Tuesday, April 14, 2009

Poetry Was Once Religion

I dreamed of Orchil, the dim goddess who is under the brown earth, in a vast cavern, where she weaves at two looms. With one hand she weaves life upward through the grass; with the other she weaves death downward through the mould; and the sound of the weaving is Eternity, and the name of it in the green world is Time. And, through all, Orchil weaves the weft of Eternal Beauty, that passeth not, though its soul is Change. This is my comfort, O Beauty that art of Time, who am faint and hopeless in the strong sound of that other weaving, where Orchil, the dim goddess, sits dreaming at her loom under the brown earth.

-Fiona Macleod, Orchil

The "slogan" that I have chosen for this blog-project, as well as for the religious orientation of my own life and hearth is "Poetry was once religion." These four words sum up so much that is (for me) emblematic of both the Old Religion and the quest for an authentic spirituality today. Most people today have grown used to "poetry" being nothing more than another writing exercise taught in English classes, or the content of literary reading assignments; most people don't understand what poetry is (or was) and conflate it with rhyming short sentences that may or may not have some cute point.

I don't think people today begin to comprehend the original sacred character of poetry. From the earliest appearances of what we in the west call "poetry", it had a sacred function- from the Vedas to the Gathas to Homer's Odyssey, words arranged in meter allowed for an easy marriage to human memory, thus allowing precious lore to be preserved from generation to generation- lore about the Gods, heroes, philosophy, history, and rites and rituals of various kinds. Homer and Hesiod- two of the West's first poets, made no secret of the source of their art: the Muses, Goddesses whose inspiration they channeled. Parmenides' great Muse, who inspired his sacred poem, was none other than the Queen of the Underworld herself, chief figure in the oldest Mysteries of Greece.

We know that the Druids of the North and West, as well as the Skalds and Poets of the Teutons, were given the authority of their positions largely through feats of memory- the memorization of kingly lineages, legends, stories, verse, and perhaps ritual requirements for things like sacrifices and the like: they were living vessels of the lore of the past as it trickled down the generations of life.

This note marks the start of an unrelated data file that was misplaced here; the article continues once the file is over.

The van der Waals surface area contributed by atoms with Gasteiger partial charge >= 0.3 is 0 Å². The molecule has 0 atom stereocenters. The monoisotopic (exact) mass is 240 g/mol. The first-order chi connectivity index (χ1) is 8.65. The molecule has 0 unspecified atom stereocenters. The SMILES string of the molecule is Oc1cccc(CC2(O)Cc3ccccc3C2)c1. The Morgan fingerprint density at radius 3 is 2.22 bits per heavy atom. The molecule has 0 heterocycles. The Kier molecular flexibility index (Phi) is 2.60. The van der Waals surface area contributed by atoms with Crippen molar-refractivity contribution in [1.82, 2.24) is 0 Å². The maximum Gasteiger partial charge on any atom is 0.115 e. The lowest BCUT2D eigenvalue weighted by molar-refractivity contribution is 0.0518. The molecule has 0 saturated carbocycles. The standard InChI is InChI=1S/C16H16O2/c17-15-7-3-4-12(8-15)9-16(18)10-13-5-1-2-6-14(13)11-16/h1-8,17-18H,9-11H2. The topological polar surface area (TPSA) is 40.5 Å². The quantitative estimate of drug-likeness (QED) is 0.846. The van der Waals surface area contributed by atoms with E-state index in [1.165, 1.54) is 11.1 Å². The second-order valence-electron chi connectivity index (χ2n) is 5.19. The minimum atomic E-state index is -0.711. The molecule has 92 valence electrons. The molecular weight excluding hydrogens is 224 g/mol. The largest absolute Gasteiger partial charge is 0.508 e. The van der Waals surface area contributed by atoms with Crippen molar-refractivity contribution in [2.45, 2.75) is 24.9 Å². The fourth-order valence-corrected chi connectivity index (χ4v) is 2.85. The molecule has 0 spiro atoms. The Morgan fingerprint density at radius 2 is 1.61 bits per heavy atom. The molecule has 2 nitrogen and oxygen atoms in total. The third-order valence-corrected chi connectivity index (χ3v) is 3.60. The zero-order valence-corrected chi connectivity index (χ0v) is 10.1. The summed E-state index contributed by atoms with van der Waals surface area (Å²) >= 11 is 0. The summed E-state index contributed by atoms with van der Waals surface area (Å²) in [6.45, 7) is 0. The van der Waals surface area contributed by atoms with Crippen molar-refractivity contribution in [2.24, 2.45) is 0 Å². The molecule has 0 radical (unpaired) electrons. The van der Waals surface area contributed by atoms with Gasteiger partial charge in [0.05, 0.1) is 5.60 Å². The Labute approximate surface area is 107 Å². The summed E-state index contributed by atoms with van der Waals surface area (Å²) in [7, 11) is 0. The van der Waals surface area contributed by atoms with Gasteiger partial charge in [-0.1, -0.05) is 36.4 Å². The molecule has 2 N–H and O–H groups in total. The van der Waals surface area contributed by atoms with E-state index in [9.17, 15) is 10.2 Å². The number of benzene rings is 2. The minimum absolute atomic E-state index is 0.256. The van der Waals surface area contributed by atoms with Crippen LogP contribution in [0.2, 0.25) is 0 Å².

Those who study Irish and Welsh myths are treated to the finest poetry yet formed through the human mind and body: the inspired and sorcerously ecstatic utterances of Amarghin, the First Druid of Irish lore, and Taliesin, the Arch-Bard of the British tradition. Through their connection to the source of inspiration, they command the elemental forces of reality; they create words of power that win great victories for their people or (in Taliesin's case) his retainers. Their poems are spells of great power; their poems are pure magic, in the most ancient sense of the word.

The mystical poetry of these masters does more than add fire to a good tale; their words demonstrate for us so much about the inner nature of reality- these men/spiritually awakened beings were able to "be" so many different beasts and natural phenomena, able to self-identify with the land, precisely because there is already a connection there, waiting to be uncovered. But to uncover it and experience oneself as a full part of the wholeness of reality and all orders of sentient being is not something that happens upon command or because one intellectually accepts that their true condition must be so: it happens only when poetic inspiration is discovered.

Poetry is a power; it is not just an end product in the form of words and verse, but a "way of being"- it is an outlook, a "far outside of the box" outlook that helps people to see with great intensity and cleverness. It makes everything about perception and feeling "fall into place", and the source of this power is the source of all powers- the cauldron or well of life, contained mythically (and actually) in the Underworld, as well as actually in the hidden layer of the fabric of all realities. It is inside us; it is the grail-heart, the secret heart of human spiritual questing.

The Goddess of Sovereignty is connected to poetic inspiration, because true poetic inspiration cannot come apart from the majestic natural powers of the land, waters and sky, or the intensely complex natural realities of human nature. Whatever powers line up to create a path for poetry, the land, sea, and sky are all of the body of the Sovereign; and human nature is, too. So many sacred forces are able to speak through poetry, and what they say can be surprising to us.